Code 8 is an Indiegogo funded passion project from actors Robbie and Stephen Amell that raised over $3,000,000 (Canadian) crushing the campaign’s $200,000 goal – that’s impressive. I learned about the crowdfunding after watching the movie, which made my appreciation for the film grow. But, I still think Code 8 is both a tedious action/thriller and a mishmash of too many observational social commentaries.
Caley Wilson’s Luba explores the intersection of single motherhood, addiction, and abuse. While its heart is in the right place, Luba struggles to give equal and equitable attention to all of these issues, earnestly yet questionably prioritizing some over others.
Walking home on a dreary day in Vancouver, Áila (Elle-Máijá Tailfeathers) finds herself in the middle of an altercation between a surly man and a meek Indigenous woman. The woman, Rosie (Violet Nelson), has been roughed up. With instinctual grace and with Rosie’s permission, Áila steps in and separates Rosie from this argument, and invites the stranger into her house for safety and comfort.
By: Trevor Chartrand Based on a true story, Brotherhood is a harrowing tale of survival that recounts the tragedy beset upon a boy’s summer camp in Balsam Lake, Ontario in 1926. On the night of July 20, thirteen boys and two camp counsellors set out to cross the lake in a canoe to gather food and supplies for the camp. They encountered high winds that capsized the boat, leaving them floating in the cold water…
Somewhere during the making of this film adaptation of Danny Schur and Rick Chafe’s period musical Stand!, the project was seriously mishandled. Robert Adetuyi’s film version sounds like it should be on stage and looks as if it was written and shot for daytime television.
James vs. His Future Self (DIR. Jeremy LaLonde) Jeremy LaLonde’s recent movies have truly owned their genre in a unique way. The Go-Getters was a gleefully foul play on the traditional buddy formula, and How to Plan an Orgy in a Small Town was a charming sex comedy. With James vs. His Future Self, LaLonde takes a swing at crossing science fiction with a romance – it’s a sweet success.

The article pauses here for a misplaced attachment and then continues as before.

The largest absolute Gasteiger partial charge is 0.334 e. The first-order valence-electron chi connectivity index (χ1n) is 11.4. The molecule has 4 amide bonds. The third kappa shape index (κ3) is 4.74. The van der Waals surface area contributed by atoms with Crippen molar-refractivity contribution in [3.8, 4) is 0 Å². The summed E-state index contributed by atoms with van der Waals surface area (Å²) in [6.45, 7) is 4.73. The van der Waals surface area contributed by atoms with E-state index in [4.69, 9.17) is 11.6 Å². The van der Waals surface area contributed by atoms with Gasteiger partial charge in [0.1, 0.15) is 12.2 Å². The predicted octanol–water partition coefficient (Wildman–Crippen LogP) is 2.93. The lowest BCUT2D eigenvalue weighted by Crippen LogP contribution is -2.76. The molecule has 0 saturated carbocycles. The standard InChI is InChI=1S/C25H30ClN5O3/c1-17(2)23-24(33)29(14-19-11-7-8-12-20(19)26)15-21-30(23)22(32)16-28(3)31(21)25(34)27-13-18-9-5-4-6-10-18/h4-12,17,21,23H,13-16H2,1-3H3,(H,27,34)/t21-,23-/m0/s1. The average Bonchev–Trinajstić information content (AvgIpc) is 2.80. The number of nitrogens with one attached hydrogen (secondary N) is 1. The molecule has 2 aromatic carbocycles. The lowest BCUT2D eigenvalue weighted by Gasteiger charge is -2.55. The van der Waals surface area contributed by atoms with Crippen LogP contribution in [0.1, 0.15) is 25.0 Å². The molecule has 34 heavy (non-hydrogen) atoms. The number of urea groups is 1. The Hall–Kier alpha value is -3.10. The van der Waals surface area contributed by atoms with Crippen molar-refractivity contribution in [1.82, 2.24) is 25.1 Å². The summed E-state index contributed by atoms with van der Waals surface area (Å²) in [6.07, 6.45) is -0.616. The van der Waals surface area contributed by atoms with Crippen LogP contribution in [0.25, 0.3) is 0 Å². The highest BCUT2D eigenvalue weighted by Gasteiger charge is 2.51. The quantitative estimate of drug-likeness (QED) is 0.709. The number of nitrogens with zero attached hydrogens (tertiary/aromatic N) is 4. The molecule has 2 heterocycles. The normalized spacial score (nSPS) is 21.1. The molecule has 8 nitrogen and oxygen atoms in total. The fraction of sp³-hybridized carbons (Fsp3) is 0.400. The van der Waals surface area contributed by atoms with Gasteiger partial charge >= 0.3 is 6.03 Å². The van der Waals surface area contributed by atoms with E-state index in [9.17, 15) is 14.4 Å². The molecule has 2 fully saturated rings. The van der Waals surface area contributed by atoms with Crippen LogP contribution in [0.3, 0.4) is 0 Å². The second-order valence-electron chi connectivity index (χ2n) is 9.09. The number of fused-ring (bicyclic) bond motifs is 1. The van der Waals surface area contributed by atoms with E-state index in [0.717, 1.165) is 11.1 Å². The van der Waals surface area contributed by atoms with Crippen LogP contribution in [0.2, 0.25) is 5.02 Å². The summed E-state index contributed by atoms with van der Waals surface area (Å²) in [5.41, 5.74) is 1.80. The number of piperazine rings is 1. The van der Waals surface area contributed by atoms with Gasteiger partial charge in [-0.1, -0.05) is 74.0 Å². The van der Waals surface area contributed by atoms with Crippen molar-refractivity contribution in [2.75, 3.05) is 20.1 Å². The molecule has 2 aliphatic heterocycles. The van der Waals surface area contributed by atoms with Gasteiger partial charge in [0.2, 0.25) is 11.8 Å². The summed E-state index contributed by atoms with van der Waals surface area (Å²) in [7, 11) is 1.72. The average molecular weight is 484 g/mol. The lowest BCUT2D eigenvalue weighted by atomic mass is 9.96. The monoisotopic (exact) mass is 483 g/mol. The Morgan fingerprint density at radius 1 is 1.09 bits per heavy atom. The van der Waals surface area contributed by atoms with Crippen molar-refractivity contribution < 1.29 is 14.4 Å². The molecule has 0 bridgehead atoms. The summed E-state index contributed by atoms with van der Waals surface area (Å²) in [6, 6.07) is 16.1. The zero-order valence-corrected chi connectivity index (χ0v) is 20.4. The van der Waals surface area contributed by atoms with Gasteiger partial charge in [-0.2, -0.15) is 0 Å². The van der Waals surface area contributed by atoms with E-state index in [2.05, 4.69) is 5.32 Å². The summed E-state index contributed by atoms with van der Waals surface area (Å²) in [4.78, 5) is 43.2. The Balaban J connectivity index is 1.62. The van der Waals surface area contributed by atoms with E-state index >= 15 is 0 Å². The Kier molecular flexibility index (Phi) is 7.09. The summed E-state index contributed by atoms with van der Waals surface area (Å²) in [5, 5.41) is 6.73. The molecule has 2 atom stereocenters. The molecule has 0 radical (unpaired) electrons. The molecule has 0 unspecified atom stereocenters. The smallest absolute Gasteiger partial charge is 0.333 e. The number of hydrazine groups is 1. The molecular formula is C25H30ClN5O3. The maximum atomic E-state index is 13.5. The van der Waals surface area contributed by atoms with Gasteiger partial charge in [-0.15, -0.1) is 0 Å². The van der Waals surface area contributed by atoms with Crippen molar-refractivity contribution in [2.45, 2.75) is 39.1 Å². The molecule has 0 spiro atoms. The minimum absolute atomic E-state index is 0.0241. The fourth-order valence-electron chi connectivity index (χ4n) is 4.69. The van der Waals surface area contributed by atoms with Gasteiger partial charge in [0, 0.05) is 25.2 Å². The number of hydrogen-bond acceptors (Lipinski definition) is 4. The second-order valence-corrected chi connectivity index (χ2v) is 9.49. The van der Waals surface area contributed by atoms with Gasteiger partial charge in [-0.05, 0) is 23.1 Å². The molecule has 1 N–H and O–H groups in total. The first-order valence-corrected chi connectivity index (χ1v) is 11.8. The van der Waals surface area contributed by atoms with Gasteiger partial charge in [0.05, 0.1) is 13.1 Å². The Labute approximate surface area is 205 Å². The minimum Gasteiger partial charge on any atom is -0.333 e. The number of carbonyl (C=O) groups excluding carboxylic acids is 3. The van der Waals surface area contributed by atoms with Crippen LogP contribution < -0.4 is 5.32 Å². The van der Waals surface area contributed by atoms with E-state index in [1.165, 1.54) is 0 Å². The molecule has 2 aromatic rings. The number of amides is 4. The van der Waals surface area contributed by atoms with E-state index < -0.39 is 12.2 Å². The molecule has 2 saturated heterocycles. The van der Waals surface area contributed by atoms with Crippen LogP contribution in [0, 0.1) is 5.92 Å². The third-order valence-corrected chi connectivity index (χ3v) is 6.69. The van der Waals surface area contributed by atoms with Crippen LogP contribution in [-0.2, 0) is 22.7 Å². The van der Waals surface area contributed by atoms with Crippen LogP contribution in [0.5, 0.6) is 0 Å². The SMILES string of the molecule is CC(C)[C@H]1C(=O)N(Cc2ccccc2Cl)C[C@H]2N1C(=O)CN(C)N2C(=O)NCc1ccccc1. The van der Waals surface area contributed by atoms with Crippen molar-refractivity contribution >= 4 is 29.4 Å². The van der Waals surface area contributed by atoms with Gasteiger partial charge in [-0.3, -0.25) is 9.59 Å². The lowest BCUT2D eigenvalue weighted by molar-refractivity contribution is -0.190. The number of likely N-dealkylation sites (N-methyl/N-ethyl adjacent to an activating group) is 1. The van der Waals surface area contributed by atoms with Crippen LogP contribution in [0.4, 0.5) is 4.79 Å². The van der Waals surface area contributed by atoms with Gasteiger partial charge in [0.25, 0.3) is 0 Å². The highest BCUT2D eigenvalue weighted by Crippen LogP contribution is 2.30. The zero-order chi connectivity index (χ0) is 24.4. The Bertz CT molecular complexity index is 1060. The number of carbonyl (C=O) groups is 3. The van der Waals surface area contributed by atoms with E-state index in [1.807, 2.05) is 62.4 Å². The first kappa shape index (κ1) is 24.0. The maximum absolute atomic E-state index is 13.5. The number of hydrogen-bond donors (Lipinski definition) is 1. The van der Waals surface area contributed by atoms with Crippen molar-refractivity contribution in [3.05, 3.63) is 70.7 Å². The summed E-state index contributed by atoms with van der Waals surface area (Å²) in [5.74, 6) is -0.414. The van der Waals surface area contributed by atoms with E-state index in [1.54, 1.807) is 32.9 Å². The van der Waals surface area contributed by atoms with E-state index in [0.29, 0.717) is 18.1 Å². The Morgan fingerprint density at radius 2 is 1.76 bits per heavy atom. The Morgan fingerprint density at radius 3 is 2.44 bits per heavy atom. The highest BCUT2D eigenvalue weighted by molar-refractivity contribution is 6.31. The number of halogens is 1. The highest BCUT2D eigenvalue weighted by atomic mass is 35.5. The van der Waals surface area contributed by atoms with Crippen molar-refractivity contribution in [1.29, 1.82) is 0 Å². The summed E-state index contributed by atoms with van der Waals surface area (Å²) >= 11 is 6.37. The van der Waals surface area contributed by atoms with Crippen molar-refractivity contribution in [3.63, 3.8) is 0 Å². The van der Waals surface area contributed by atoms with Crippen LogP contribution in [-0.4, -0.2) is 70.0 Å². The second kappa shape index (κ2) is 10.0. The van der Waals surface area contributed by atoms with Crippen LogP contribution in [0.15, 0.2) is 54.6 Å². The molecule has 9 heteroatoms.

The Odd Family: Zombie on Sale (DIR. Lee Min-jae) The zombie genre has always managed to survive because zombies, as a monster, are wholly dependent on the zeitgeist of the time. Since they are brainless creatures, their existence can generally be justified by the anxieties of the time (military industrial complex, consumerism, conformity, racism, etc.). While that is an advantage to sub-genre, most zombie films follow the same template. The Odd Family: Zombie on Sale is no…
Last Call pitches itself to audiences with an intriguing gimmick. Shot in real time, the film’s story is told from two perspectives – using a split-screen technique to divide the pair of one-take shots. However, Last Call is more than a crafty production with a trick up its sleeve.
Myths and urban legends are most effective in horror movies when filmmakers stick with simplicity. It’s what makes most legendary villains in the genre resonate with audiences. The Curse of Buckout Road is a film that does the exact opposite, further proving why less is always more.
The Meaning of Life walks and talks like a conventional weepy melodrama, but it’s much more than a typical tear-jerker. This is a smart and sweet film that reads between the lines. Instead of rattling off a familiar story about a friendly relationship that blooms between a struggling musician (Finn played by Canadian pop artist Tyler Shaw) and a young leukemia patient (Sophie played by Sadie Munroe of CBC’s Workin’ Moms’), The Meaning of Life…